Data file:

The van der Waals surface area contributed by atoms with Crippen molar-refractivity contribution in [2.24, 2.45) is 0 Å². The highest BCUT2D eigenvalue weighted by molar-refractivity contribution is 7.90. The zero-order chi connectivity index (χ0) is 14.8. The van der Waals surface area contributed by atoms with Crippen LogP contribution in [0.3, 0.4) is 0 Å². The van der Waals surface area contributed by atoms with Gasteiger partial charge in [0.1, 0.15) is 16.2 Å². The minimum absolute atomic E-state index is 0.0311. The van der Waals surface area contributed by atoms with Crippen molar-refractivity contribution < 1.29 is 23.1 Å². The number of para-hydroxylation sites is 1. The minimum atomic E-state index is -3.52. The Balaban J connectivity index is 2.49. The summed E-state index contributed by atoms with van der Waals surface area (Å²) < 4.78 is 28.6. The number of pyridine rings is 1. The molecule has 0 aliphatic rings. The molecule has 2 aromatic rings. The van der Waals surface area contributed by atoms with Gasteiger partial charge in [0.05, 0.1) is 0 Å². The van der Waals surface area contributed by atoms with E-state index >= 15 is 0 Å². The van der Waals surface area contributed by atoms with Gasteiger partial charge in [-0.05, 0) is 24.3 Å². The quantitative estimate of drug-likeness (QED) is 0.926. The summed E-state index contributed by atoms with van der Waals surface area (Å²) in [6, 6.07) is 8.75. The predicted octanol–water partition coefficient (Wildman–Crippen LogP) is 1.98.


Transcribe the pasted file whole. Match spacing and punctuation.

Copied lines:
The van der Waals surface area contributed by atoms with Crippen molar-refractivity contribution in [2.24, 2.45) is 0 Å². The highest BCUT2D eigenvalue weighted by molar-refractivity contribution is 7.90. The zero-order chi connectivity index (χ0) is 14.8. The van der Waals surface area contributed by atoms with Crippen LogP contribution in [0.3, 0.4) is 0 Å². The van der Waals surface area contributed by atoms with Gasteiger partial charge in [0.1, 0.15) is 16.2 Å². The minimum absolute atomic E-state index is 0.0311. The van der Waals surface area contributed by atoms with Crippen molar-refractivity contribution < 1.29 is 23.1 Å². The number of para-hydroxylation sites is 1. The minimum atomic E-state index is -3.52. The Balaban J connectivity index is 2.49. The summed E-state index contributed by atoms with van der Waals surface area (Å²) < 4.78 is 28.6. The number of pyridine rings is 1. The molecule has 0 aliphatic rings. The molecule has 2 aromatic rings. The van der Waals surface area contributed by atoms with Gasteiger partial charge in [0.05, 0.1) is 0 Å². The van der Waals surface area contributed by atoms with E-state index >= 15 is 0 Å². The van der Waals surface area contributed by atoms with Gasteiger partial charge in [-0.05, 0) is 24.3 Å². The quantitative estimate of drug-likeness (QED) is 0.926. The summed E-state index contributed by atoms with van der Waals surface area (Å²) in [6, 6.07) is 8.75. The predicted octanol–water partition coefficient (Wildman–Crippen LogP) is 1.98.